As you may know, SMASH is moving to Saturday nights.  I think we all know that is not a good sign for any show.  This blog will now appear on Mondays.

For the next post in this series, go here.

 

 

 

 

 

 

 

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About Sharon Wheatley

I'm a mother, an actress and a writer. I'm glad you're here.
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21 Responses to SMASH Fact or Fiction Season 2, Episode 7 "Musical Chairs"

  1. Craig says:

    Ok, "Cats" was originally rehearsed to be "Dogs"…that's a genuine lol. Thanks for this blog!

  2. Meghan says:

    I so adore your blog posts on SMASH. Last night's episode was a bit of a push over the edge for me as well, for many of the reasons you mentioned but for another too: I really resented the way they downplayed the importance of regional theatre in the creative process. I run a small company in Wisconsin. Went to the University of Michigan, did a national tour (of CATS…as Jenny, by the way!) , decided the NYC life wasn't for me. So now I do this and I appreciate that there are a great many excellent musicals that would have tanked on Broadway, but that doesn't make them any less wonderful or deserving of attention. And I don't have to tell you, and hopefully not the readers of this blog, how magical an experience can be in a space with 80 seats because of the intimacy and the innovation required of everyone involved. But SMASH perpetuates the myth that Broadway is the be all end all of success, talent, and creativity, and while it's a tremendous achievement its not the only achievement. Hit List SHOULD be in a basement. It SHOULD be in an intimate space. Derek's crazy GHOST set rotating screens completely took the focus off the song and the characters.

    Anyway, lines like "If I get this wrong it's right back to regional theatre" (Oh, woe is me, poor Collins!) and "This show is too good for eighty seats" really got to me. You have been so diplomatic in stating that this is a TV show and of course certain things are going to be exaggerated. But yes, last night's episode was just a little too much, and the comments about regional theatre really showed me that the writers of this show made very little effort to understand the world they were writing about.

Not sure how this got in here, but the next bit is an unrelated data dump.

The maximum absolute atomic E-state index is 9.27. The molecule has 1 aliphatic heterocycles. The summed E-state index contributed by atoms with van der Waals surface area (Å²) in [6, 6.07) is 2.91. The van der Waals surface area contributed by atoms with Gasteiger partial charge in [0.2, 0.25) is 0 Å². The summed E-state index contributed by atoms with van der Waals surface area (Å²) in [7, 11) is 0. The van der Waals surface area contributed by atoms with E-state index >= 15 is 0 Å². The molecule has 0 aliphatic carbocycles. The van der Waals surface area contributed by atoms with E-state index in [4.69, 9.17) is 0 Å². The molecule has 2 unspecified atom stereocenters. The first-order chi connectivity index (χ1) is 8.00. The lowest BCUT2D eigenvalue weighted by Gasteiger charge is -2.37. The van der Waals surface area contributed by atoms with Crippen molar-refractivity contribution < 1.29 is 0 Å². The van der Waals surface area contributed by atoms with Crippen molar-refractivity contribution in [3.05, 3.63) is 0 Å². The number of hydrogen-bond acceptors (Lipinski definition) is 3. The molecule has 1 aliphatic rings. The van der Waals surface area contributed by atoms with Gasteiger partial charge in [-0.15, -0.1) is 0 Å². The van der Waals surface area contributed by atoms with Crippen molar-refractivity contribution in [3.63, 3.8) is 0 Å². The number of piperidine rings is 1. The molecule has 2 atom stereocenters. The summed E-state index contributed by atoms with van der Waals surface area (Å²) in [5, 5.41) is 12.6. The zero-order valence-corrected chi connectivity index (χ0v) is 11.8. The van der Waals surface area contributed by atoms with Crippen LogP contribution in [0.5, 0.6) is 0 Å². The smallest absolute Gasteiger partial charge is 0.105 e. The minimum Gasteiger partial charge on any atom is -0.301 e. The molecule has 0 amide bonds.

And Karen. What a moron.

  3. Iris says:

    Sharon, you've killed it with this blog and I died laughing. You're sarcasm was really refreshing. And I'm saying that in all honesty. No hint of sarcasm.

  4. cathi s says:

    Best Blog ever!

  5. Gigi says:

    this episode was beyond loopy! As a diehard fan since it began, I'm so disappointed in the story line this year, not surprising it is moving to Sat evenings, the kiss of death unless the writing improves.

  6. Amanda says:

    I thought it wasn't moving until April??? We still have two weeks left…..

  7. Maris says:

    At this point I'm basically watching the show so I "get" all the jokes in the blog! You rock.

  8. Matt Adams says:

    The sad part about this is this is it for Broadway on TV for a while. It's been expensive and a ratings and critical flop, and it will be a while before anything like ti shows up on TV again. That's too bad because there's a very neat show in there somewhere — had they avoided the Eileen/Jerry/mobsterboyfriend issue, the Elli scheming, the false conflict between Ivy and Karen, not to mention the Julia-so-husbadn-baby things — had they just made a show about all the strife that goes into creating a Broadway show, it could have been great. Instead, we got this, and this will be the stone that is hung on the neck of the next time the idea is pitched.

    I read somewhere that you thought the problem was losing TR. She had her problems, too. I think the original problem was in the idea. Instead of making Broadway's version of The West Wing, they made Broadway's version of ER, with all these subplots distracting from the overall theme. We never got to see the creative process — Tom and Julia duking it out over a scene or the tone, Derek beating his head against the wall trying to get a step right, the assembled ensemble working or drinking or bonding together. We also never got a real feel for Bombshell as a show — was it Dogs, was it Wicked, was it Anything Goes — was it a collection of scenes or was it a story? We never knew much about it beyond the segments we saw, and that hurt.

    Thanks a lot for doing your blog. It;s been a lot of fun to read for someone 1200 miles away from New York, and it was very nice of you to provide your insights.

  9. Mary Ann Hogan says:

    This season is horrible. I realized I had 4 episodes waiting on my DVR (the best indicator there could be of my aversion) and basically had to fast-forward through the first three and multi-tasked while I (sort of) watched the current episode. I think many of the people on the show are good to great actors but Smash has sadly turned into pathetic vaudeville. They all look like clowns. If this was some small town's high school production it would almost be bearable- *if* one of the actors was a relative or friend. What a waste of talent. What a waste of *my* time.